Terroir: The Taste of a Place


Terroir: the environment in which a wine is grown and made

Wine of Terroir: a wine with a recognizable aroma, taste and mouthfeel that link it to its place of origin

Some wines taste of a place, smacking so strongly of a particular sensory profile that many experienced wine lovers could pick it out of a lineup. Whether it is a Goldtröpfchen Riesling from the Mosel in Germany or Hermitage from the Rhone Valley in France, the right grapes in the right place can consistently produce a telltale taste. This phenomenon is called terroir, and the concept increasingly is applied not only to wine but to other foods as well, such as Prosciutto di Parma, Vidalia onions and Mont d’Or cheese.

The first order of business is the word itself. It’s French and pronounced tehr-wah. Put a little trill on the first r for fun, and end with a penetrating look. It’s a mystery, this terroir, you say, but I know it when I taste it.

UC Davis wants to help the wine world get more specific in its definition of terroir. To this end, the Robert Mondavi Institute for Wine and Food Science recently held Terroir 2006, an international cuve of soil scientists, geologists, winemakers, botanists, climatologists, geographers, farmers, sommeliers and journalists for four fascinating days of sniffing and swirling.

The study of what terroir is, I presume, will lead to the study of how to manipulate it. Silly humans. Terroir is from God, or so thought the German monks, who treasured Pinot Noir and Riesling wine grapes for their clear expression of a site. They called terroir transparency, and the term is still used today to mean that the site is visible in the wine. While many winemakers I’ve worked with have egos of Zeuslike proportions, every last one of them knows that to get a wine of terroir, the winemaker puts down the pumps and centrifuges and lets the personality of good grapes shine through.

* Love at First Site
The physical environment is a common denominator of terroir, but how much it matters remains controversial: Everyone knows you can’t grow Burgundy at the North Pole, but some winemakers, or at least their marketing staffs, believe you can make Burgundy in California. Here are some of the site specifics that affect wine quality:
> Geology. What lies beneath may be anything from a high water table to a simmering volcano.
> Soil. Dirt is never just dirt: Think nutrients, microbes, moisture and heat capacity.
> Climate. Rainfall (including hail), temperature fluctuations, plus winds like the Rhone’s mistral.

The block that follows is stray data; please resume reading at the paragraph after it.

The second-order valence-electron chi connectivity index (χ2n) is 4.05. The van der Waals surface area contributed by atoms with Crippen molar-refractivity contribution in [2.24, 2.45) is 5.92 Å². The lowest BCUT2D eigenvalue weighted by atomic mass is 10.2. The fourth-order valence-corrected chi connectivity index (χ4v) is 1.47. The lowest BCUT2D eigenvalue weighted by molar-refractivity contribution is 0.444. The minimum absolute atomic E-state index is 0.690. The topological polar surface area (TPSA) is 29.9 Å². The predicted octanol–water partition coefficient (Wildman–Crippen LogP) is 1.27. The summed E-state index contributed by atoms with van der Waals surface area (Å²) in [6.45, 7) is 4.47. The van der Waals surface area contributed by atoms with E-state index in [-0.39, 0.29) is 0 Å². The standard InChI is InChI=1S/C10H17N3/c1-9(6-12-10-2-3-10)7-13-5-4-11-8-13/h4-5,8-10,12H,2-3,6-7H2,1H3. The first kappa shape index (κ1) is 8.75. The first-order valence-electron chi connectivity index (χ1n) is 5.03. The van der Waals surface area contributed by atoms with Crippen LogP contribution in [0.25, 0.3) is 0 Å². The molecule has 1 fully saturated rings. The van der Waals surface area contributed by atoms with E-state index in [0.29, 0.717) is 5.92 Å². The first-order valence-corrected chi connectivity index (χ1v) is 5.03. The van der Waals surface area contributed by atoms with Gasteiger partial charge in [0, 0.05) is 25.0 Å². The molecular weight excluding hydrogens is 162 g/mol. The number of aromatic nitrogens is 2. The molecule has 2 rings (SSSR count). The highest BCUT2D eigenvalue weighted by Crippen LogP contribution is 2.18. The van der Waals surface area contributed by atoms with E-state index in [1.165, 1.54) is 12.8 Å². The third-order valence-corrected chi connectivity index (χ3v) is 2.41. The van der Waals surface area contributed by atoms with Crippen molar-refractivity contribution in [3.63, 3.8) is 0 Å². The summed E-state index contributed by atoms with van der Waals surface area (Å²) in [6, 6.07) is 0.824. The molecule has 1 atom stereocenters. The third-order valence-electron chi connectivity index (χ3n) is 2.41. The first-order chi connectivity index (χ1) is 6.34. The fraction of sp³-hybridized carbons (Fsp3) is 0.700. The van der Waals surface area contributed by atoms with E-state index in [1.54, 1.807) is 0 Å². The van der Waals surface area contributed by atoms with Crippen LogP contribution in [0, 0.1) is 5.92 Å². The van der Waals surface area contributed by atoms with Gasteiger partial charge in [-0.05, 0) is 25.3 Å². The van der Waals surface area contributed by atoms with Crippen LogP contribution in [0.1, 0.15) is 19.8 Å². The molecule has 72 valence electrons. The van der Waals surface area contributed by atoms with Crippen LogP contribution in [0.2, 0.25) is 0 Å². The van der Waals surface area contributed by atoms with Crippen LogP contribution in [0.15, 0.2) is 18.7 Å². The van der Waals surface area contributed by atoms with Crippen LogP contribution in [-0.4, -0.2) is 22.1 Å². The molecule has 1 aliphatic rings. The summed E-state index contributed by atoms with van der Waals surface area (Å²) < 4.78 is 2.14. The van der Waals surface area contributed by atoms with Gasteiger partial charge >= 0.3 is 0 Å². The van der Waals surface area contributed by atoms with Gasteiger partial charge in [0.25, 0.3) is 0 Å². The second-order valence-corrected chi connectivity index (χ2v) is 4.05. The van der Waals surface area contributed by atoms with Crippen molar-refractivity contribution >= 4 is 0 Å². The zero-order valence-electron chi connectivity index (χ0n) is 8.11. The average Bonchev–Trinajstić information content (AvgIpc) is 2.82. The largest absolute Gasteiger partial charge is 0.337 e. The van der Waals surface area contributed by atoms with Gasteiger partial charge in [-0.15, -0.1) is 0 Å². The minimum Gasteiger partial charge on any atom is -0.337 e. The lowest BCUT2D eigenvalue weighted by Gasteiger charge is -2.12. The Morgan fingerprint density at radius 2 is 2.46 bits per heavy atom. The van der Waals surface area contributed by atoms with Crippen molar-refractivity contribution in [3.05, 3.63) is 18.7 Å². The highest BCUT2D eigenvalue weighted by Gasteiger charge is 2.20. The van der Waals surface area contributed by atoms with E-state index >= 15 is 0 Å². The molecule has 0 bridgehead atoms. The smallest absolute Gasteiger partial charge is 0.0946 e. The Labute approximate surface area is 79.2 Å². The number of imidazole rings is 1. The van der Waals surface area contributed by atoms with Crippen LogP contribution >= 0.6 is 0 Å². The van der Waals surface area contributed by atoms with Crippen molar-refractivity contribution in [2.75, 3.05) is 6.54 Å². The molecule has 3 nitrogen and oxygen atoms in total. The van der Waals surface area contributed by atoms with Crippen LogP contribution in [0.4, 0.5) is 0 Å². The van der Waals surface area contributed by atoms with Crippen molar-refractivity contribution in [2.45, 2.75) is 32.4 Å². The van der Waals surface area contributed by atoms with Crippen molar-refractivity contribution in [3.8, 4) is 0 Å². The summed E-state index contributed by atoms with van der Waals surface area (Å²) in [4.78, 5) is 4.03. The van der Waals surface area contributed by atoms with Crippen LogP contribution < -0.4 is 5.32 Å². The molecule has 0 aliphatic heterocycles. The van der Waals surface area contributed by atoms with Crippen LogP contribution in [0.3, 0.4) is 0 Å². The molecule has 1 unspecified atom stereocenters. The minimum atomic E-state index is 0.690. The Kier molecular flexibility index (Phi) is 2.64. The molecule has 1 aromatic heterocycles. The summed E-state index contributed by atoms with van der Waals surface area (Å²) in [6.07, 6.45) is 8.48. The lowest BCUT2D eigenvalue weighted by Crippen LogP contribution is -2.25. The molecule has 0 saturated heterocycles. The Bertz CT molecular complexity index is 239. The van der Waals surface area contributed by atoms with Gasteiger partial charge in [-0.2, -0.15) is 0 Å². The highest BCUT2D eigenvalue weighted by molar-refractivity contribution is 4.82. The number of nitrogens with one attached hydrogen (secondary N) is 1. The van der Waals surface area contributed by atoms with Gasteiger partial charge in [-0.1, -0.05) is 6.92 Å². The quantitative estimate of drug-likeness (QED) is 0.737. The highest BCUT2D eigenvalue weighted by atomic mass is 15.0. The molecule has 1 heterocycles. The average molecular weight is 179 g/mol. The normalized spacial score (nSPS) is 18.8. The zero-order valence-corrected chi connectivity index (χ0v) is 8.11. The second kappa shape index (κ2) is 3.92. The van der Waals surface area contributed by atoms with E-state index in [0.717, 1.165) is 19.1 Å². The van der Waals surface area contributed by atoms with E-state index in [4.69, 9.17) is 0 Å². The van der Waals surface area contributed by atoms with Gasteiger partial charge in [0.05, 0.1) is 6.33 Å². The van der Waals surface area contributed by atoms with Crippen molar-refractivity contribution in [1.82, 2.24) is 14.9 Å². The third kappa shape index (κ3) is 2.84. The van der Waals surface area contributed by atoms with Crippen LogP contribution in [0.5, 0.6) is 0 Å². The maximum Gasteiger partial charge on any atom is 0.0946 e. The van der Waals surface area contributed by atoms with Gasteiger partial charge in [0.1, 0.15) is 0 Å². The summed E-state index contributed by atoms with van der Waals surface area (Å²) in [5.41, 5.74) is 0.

> Aspect. Is the slope south or north facing, and at what angle?
> Elevation. Mountain-grown vineyards look down on those at the valley floor.

* People Matter
People are an often-overlooked part of terroir. Many wine regions are recognizable in the glass due to historic habits, if not formal agreements, among vintners as to how their wines should be made. Most appellation systems (legal guarantees of origin) in European countries allow and forbid various vineyard management and winemaking practices.

Critics and customers are part of terroir as well. When the U.S. market rewards ripe and oaky wines, for example, the signature flavor of a Napa Cabernet may not have as much to do with the soil composition of the vineyard as the style in vogue.

* Case Study: Champagne
The Champagne region of France is an unmistakable terroir of soil, grapevine clones, climate and human innovation, namely mthode champenoise, the introduction of a second fermentation into a bottle of still wine. When a place name becomes not only the wine from that region but a wine style, trade negotiations get sticky. Rightly, Champagne by any other name is sparkling wine (California), cava (Spain), sekt (Germany) or moscato d’Asti (Italy).

* Elaine’s Picks of the Month
There’s no easier way for me to teach the idea of terroir than to serve my students two glasses incognito. One flute contains Moët & Chandon NV Brut Imperial Champagne ($32, Beverages & More!), and in the other sparkles a NV Brut Reserve ($20, Beverages & More!) from Domaine Chandon, the first of several California outposts founded by large Champagne houses. The difference between the French Champagne and the upstart from Napa is always clear; tasters run 50–50 as to which they like best.

– Wine Trivia Contest
>> If you have a white wine from the Burgundy region of France, the grape used was
A) Pinot Gris
B) Chardonnay
C) Riesling
D) A blend of these
E-mail your answer to wine@sacmag.com by June 15. The winner will receive an insulated two-bottle wine tote from Built NY. Make sure to include your name, address and telephone number. The winner will be selected by random drawing from all the correct responses.